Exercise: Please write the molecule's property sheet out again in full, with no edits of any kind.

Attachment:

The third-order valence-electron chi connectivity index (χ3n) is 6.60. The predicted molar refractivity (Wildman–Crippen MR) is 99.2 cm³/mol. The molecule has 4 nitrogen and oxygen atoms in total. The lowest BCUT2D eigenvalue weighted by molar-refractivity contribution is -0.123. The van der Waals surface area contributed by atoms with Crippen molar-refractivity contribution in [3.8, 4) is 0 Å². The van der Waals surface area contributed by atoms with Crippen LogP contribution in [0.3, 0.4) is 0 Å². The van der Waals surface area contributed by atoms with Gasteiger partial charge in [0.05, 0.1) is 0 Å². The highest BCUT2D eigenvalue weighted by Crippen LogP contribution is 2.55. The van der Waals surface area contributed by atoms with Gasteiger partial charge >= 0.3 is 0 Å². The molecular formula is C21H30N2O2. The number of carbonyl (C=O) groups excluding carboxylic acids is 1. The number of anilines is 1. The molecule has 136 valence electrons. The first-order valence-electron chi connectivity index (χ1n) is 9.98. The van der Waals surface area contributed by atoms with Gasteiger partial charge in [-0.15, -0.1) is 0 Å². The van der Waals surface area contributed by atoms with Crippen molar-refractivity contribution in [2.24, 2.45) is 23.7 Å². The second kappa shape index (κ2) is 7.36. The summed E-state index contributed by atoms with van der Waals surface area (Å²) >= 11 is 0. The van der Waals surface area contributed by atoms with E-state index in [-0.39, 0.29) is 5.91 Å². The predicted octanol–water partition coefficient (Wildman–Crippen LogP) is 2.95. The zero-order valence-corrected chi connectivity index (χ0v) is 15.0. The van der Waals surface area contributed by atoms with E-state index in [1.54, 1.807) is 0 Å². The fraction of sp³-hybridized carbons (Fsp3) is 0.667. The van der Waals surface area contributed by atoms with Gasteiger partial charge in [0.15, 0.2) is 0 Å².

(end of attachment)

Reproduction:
The third-order valence-electron chi connectivity index (χ3n) is 6.60. The predicted molar refractivity (Wildman–Crippen MR) is 99.2 cm³/mol. The molecule has 4 nitrogen and oxygen atoms in total. The lowest BCUT2D eigenvalue weighted by molar-refractivity contribution is -0.123. The van der Waals surface area contributed by atoms with Crippen molar-refractivity contribution in [3.8, 4) is 0 Å². The van der Waals surface area contributed by atoms with Crippen LogP contribution in [0.3, 0.4) is 0 Å². The van der Waals surface area contributed by atoms with Gasteiger partial charge in [0.05, 0.1) is 0 Å². The highest BCUT2D eigenvalue weighted by Crippen LogP contribution is 2.55. The van der Waals surface area contributed by atoms with Gasteiger partial charge >= 0.3 is 0 Å². The molecular formula is C21H30N2O2. The number of carbonyl (C=O) groups excluding carboxylic acids is 1. The number of anilines is 1. The molecule has 136 valence electrons. The first-order valence-electron chi connectivity index (χ1n) is 9.98. The van der Waals surface area contributed by atoms with Gasteiger partial charge in [-0.15, -0.1) is 0 Å². The van der Waals surface area contributed by atoms with Crippen molar-refractivity contribution in [2.24, 2.45) is 23.7 Å². The second kappa shape index (κ2) is 7.36. The summed E-state index contributed by atoms with van der Waals surface area (Å²) >= 11 is 0. The van der Waals surface area contributed by atoms with E-state index in [-0.39, 0.29) is 5.91 Å². The predicted octanol–water partition coefficient (Wildman–Crippen LogP) is 2.95. The zero-order valence-corrected chi connectivity index (χ0v) is 15.0. The van der Waals surface area contributed by atoms with E-state index in [1.54, 1.807) is 0 Å². The fraction of sp³-hybridized carbons (Fsp3) is 0.667. The van der Waals surface area contributed by atoms with Gasteiger partial charge in [0.15, 0.2) is 0 Å².